MOSCOW (Reuters) - Detained Belarusian opposition politician Maria Kolesnikova has urged protesters against long-time leader Alexander Lukashenko not to give up and mocked the security forces who arrested her, in a letter shared by the Tut.By news portal on Thursday.
Kolesnikova, 38, was last seen in public on Sept. 7 being snatched off a Minsk street and shoved into a van by masked men.
In a statement made through her lawyer soon afterward, Kolesnikova said she had been driven to the Ukrainian border by security officers in the middle of the night, and threatened with expulsion “alive or in bits”.
Kolesnikova then ripped up her passport to avoid expulsion, a move that has burnished her status as a hero to the mass protest movement against Lukashenko.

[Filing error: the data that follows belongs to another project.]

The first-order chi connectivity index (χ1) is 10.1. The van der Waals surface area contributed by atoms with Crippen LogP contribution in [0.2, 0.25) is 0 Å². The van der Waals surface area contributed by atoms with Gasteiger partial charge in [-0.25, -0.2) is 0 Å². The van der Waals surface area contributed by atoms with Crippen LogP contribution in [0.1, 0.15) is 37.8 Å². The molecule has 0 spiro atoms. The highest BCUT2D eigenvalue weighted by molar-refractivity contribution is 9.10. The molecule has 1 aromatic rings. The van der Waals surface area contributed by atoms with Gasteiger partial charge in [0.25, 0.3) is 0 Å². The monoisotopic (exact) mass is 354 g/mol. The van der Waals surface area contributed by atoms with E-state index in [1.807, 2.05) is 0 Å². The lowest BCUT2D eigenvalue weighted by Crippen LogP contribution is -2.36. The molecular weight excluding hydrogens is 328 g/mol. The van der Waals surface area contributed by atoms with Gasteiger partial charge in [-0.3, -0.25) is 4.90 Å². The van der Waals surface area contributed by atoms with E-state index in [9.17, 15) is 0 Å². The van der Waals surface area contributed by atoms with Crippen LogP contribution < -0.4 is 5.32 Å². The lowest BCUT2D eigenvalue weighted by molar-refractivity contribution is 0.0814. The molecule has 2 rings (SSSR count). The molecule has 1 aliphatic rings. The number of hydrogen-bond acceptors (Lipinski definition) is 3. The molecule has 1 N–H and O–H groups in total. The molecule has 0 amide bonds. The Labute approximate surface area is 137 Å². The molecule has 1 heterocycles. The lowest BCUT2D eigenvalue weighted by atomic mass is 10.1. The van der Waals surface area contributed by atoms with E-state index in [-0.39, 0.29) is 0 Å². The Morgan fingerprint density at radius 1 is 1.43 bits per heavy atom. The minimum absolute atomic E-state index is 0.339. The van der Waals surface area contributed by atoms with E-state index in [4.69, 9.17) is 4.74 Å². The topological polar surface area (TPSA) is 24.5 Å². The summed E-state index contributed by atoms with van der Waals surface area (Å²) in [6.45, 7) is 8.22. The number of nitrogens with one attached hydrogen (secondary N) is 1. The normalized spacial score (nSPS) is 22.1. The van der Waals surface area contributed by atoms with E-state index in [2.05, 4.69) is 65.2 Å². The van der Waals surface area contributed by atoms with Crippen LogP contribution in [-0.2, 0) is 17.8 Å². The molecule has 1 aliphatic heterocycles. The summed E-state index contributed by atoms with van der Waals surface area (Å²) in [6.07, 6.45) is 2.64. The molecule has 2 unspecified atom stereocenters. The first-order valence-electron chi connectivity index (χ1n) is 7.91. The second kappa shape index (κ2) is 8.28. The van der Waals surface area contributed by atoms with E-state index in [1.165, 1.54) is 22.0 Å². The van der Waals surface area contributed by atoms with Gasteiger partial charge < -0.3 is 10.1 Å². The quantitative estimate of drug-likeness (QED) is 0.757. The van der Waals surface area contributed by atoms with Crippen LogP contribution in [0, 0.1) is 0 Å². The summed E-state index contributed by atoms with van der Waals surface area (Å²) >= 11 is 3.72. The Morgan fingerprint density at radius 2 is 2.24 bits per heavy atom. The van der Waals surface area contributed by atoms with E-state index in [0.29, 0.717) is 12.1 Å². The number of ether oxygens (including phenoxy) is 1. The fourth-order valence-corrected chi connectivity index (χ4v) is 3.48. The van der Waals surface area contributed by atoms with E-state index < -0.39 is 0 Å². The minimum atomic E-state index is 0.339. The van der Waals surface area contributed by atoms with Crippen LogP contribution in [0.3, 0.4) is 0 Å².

His 26-year grip on power is being challenged by opponents who say his Aug. 9 presidential victory was rigged.
In the letter, sent to her father from jail, Kolesnikova urged fellow Belarusians not to buckle in their fight against the rule of Lukashenko, a former Soviet collective farm boss.
“You must tell them not to give up, just keep going! These people who have kidnapped me are all incredibly weak and hysterical. They don’t even know how to do their job well.
“Everything is fine with me, the conditions are tolerable and the new friends are wonderful,” she wrote in the letter, which Tut.By said was delivered in an envelope decorated with red and white hearts, the colours of Belarus’ opposition.
Lukashenko, 66, was sworn in for a new term on Wednesday in an inauguration held without prior notice and denounced as illegitimate by the opposition and the European Union.
Reporting by Maxim Rodionov; Writing by Alexander Marrow; Editing by Mark Heinrich
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